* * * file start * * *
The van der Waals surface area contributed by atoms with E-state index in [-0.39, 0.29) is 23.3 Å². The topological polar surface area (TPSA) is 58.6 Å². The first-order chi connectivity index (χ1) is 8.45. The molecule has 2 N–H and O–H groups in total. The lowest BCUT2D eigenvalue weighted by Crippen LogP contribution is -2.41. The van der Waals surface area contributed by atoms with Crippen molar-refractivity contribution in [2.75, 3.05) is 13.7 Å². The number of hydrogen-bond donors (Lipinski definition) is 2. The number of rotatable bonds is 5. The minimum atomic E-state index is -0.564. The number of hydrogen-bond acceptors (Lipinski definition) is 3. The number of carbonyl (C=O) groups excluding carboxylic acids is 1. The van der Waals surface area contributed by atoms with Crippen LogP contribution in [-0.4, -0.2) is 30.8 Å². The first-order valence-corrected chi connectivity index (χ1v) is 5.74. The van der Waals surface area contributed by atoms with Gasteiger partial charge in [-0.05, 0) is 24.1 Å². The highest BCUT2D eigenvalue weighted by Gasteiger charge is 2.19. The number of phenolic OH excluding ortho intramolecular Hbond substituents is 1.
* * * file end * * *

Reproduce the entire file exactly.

The van der Waals surface area contributed by atoms with E-state index in [-0.39, 0.29) is 23.3 Å². The topological polar surface area (TPSA) is 58.6 Å². The first-order chi connectivity index (χ1) is 8.45. The molecule has 2 N–H and O–H groups in total. The lowest BCUT2D eigenvalue weighted by Crippen LogP contribution is -2.41. The van der Waals surface area contributed by atoms with Crippen molar-refractivity contribution in [2.75, 3.05) is 13.7 Å². The number of hydrogen-bond donors (Lipinski definition) is 2. The number of rotatable bonds is 5. The minimum atomic E-state index is -0.564. The number of hydrogen-bond acceptors (Lipinski definition) is 3. The number of carbonyl (C=O) groups excluding carboxylic acids is 1. The van der Waals surface area contributed by atoms with Crippen LogP contribution in [-0.4, -0.2) is 30.8 Å². The first-order valence-corrected chi connectivity index (χ1v) is 5.74. The van der Waals surface area contributed by atoms with Gasteiger partial charge in [-0.05, 0) is 24.1 Å². The highest BCUT2D eigenvalue weighted by Gasteiger charge is 2.19. The number of phenolic OH excluding ortho intramolecular Hbond substituents is 1.